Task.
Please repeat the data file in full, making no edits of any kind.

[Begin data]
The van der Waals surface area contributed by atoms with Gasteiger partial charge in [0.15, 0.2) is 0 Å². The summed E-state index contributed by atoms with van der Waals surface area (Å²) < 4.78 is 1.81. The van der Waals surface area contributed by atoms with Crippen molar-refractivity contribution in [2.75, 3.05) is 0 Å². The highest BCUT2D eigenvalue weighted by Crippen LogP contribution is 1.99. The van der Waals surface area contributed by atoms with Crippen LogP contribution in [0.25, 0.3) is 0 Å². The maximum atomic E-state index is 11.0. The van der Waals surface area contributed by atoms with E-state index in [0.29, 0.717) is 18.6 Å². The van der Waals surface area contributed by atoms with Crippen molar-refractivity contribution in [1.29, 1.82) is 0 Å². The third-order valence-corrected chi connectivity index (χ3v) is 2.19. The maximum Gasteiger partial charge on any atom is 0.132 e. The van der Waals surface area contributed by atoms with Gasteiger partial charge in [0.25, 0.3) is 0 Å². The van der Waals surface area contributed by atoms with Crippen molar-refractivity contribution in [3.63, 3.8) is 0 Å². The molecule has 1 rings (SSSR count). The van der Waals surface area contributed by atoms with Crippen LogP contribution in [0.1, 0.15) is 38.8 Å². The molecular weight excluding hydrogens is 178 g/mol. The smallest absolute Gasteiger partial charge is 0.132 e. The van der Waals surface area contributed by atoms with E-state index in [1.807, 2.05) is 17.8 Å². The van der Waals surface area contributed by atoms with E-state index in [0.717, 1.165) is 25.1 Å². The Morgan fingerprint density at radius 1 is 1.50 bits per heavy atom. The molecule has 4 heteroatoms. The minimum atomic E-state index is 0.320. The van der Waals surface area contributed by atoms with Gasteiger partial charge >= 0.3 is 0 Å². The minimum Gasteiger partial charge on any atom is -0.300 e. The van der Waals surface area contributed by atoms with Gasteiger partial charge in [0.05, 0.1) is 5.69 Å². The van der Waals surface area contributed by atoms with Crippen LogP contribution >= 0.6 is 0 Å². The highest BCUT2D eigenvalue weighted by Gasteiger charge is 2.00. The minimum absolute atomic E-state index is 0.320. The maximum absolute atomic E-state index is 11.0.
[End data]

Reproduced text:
The van der Waals surface area contributed by atoms with Gasteiger partial charge in [0.15, 0.2) is 0 Å². The summed E-state index contributed by atoms with van der Waals surface area (Å²) < 4.78 is 1.81. The van der Waals surface area contributed by atoms with Crippen molar-refractivity contribution in [2.75, 3.05) is 0 Å². The highest BCUT2D eigenvalue weighted by Crippen LogP contribution is 1.99. The van der Waals surface area contributed by atoms with Crippen LogP contribution in [0.25, 0.3) is 0 Å². The maximum atomic E-state index is 11.0. The van der Waals surface area contributed by atoms with E-state index in [0.29, 0.717) is 18.6 Å². The van der Waals surface area contributed by atoms with Crippen molar-refractivity contribution in [1.29, 1.82) is 0 Å². The third-order valence-corrected chi connectivity index (χ3v) is 2.19. The maximum Gasteiger partial charge on any atom is 0.132 e. The van der Waals surface area contributed by atoms with Gasteiger partial charge in [0.25, 0.3) is 0 Å². The van der Waals surface area contributed by atoms with Crippen molar-refractivity contribution in [3.63, 3.8) is 0 Å². The molecule has 1 rings (SSSR count). The van der Waals surface area contributed by atoms with Crippen LogP contribution in [0.1, 0.15) is 38.8 Å². The molecular weight excluding hydrogens is 178 g/mol. The smallest absolute Gasteiger partial charge is 0.132 e. The van der Waals surface area contributed by atoms with E-state index in [1.807, 2.05) is 17.8 Å². The van der Waals surface area contributed by atoms with E-state index in [0.717, 1.165) is 25.1 Å². The Morgan fingerprint density at radius 1 is 1.50 bits per heavy atom. The molecule has 4 heteroatoms. The minimum atomic E-state index is 0.320. The van der Waals surface area contributed by atoms with Gasteiger partial charge >= 0.3 is 0 Å². The minimum Gasteiger partial charge on any atom is -0.300 e. The van der Waals surface area contributed by atoms with Gasteiger partial charge in [0.05, 0.1) is 5.69 Å². The van der Waals surface area contributed by atoms with Crippen LogP contribution >= 0.6 is 0 Å². The highest BCUT2D eigenvalue weighted by Gasteiger charge is 2.00. The minimum absolute atomic E-state index is 0.320. The maximum absolute atomic E-state index is 11.0.